Where the G600 scores over its rivals is in its robust and practical design. The Olympus and Pentax models are also designed to look as stylish as conventional ultra-compacts, and as a result they are quite small and slim with small fiddly controls. The G600 on the other hand is large, heavy and uncompromisingly rugged. It measures 116.5 x 68 x 32 mm, and weighs 260g excluding battery and card. The camera body is armoured with resilient rubber, the hatches have rubber o-ring seals and locking catches, and the controls are large enough to operate while wearing gloves, something that neither of its main rivals can claim.
Although it is now being marketed as an outdoor sports camera, in fact like its predecessor the Caplio 500G, the Ricoh G600 was originally designed as an industrial camera for use on building sites, and also for use by the emergency services. It even has an anti-tampering Edit Detection mode so that it can be used by the police for evidence-quality forensic photography. On the main dial is a shooting mode called CALS. I have no idea what the acronym stands for and the manual doesn’t say, but apparently pictures shot in this mode comply with some Japanese standard for public works reports, which is sure to come in handy. The Scene mode is also a bit unusual; it only has six settings, one of which is the camera’s video mode, but the highlight is the Firefighting mode, which is succinctly described as “For shooting the scene of a fire.” How cool is that?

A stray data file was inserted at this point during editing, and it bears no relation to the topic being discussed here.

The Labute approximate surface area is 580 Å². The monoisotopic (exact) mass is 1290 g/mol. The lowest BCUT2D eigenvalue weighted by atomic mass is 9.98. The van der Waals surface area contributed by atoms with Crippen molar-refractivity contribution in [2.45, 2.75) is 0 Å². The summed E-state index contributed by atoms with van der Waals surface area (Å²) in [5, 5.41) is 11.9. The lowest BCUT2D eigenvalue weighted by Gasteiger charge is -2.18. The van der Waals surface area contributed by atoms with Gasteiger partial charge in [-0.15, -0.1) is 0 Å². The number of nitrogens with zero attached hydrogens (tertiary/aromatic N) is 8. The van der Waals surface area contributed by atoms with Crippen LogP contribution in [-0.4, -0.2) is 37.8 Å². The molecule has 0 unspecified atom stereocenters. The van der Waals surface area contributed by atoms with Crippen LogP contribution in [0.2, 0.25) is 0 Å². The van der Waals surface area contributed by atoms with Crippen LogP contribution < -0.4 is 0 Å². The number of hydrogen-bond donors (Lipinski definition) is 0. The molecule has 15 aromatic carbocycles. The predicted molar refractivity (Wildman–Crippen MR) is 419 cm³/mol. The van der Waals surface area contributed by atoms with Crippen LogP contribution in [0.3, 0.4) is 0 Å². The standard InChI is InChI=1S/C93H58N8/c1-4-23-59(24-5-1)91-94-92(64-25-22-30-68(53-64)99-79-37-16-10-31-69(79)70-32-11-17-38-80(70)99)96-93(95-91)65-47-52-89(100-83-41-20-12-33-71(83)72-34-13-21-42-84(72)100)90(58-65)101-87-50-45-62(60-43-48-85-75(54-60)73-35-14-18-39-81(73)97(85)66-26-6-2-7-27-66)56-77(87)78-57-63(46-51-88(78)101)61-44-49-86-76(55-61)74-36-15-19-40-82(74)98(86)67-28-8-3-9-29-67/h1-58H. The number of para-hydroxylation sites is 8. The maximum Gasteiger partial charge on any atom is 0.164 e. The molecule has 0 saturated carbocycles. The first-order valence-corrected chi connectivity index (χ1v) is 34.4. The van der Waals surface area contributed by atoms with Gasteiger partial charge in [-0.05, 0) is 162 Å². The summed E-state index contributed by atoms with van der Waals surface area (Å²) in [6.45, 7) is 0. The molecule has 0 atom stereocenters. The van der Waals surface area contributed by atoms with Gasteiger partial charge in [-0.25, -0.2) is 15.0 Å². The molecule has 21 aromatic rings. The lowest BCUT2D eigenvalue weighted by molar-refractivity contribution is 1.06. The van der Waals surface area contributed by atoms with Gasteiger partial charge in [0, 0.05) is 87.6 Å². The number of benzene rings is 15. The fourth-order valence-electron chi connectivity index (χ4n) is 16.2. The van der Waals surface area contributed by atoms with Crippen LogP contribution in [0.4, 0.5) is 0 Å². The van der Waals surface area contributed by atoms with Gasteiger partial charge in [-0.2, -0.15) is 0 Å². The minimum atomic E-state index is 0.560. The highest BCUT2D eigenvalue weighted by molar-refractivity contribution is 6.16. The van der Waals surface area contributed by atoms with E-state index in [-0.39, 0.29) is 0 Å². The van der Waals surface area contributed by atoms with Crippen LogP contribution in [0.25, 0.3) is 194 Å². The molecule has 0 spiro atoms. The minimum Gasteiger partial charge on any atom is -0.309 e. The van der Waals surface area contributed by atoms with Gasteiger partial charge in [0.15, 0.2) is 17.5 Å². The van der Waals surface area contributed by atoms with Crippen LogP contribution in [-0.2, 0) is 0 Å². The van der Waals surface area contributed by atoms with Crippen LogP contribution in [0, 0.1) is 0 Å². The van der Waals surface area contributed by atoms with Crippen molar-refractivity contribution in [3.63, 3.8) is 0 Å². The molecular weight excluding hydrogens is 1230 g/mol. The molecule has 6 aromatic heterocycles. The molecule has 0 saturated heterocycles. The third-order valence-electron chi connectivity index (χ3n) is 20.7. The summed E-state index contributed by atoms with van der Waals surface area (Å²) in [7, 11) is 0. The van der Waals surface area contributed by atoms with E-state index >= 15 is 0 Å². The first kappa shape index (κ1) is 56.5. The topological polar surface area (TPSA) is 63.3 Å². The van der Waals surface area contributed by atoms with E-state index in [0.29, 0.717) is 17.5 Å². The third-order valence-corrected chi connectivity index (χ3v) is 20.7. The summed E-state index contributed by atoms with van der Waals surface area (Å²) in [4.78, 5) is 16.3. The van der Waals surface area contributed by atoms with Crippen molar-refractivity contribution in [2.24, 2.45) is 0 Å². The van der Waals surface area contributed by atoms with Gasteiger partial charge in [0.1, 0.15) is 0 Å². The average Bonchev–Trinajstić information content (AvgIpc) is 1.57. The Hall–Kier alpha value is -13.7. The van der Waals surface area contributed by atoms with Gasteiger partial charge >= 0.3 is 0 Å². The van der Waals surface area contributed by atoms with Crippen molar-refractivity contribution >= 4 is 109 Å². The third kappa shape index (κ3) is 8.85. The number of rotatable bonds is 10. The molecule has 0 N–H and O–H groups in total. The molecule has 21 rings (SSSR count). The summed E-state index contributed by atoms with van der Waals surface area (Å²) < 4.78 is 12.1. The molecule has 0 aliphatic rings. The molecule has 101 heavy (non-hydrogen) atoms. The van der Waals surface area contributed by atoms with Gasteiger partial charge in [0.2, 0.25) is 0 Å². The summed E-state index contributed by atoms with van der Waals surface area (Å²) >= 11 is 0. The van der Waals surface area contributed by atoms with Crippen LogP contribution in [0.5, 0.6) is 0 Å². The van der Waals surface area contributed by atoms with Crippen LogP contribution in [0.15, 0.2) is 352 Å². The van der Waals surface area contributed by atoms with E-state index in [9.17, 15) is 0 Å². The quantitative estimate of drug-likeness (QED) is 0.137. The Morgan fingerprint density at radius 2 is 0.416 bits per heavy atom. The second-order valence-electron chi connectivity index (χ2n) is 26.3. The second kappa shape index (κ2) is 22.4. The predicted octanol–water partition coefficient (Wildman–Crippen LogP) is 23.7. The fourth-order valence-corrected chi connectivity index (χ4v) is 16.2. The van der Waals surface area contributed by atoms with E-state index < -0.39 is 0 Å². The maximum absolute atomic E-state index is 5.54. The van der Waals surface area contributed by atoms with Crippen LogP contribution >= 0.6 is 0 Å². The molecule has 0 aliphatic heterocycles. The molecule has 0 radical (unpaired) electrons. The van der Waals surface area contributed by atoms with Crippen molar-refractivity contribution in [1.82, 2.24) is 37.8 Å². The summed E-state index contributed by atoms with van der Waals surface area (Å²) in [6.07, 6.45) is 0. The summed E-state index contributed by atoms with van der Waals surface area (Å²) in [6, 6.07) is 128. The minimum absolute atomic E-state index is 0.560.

Despite its tough exterior, the G600 is quite a simple camera at heart. It has only auto exposure modes, but does at least have a range of metering and AF zone options. Like all Ricoh compacts the G600 also has a nice user-customisable Adjust Function menu, which can be used for quick adjustments to up to four menu options, with the defaults set to exposure compensation, white balance and ISO. Particular set-ups can also be saved as two custom user modes and selected from the main mode dial.
One of the G600’s selling points is its massive 10m flash range. While it does indeed have an extremely powerful built-in flash, that 10m range is a bit of a cheat, since it’s only available in a special flash mode that increases the camera’s ISO setting to 1600 and fires the flash at full power. The results are impressive, easily lighting up the entire street with a shot from my front garden, but the pictures are quite noisy and anything closer than a few metres is very over-exposed. The Auto mode is more civilised, metering the flash for closer-range subjects, with a maximum range of about 5m which is still pretty impressive.
One unusual feature, although common to other Ricoh compacts, is the ability to use two AAA (the little ones) as an emergency backup power supply, thanks to a hinged baffle inside the battery compartment. A pair of alkaline AAA batteries will provide enough power for approximately 60 shots.
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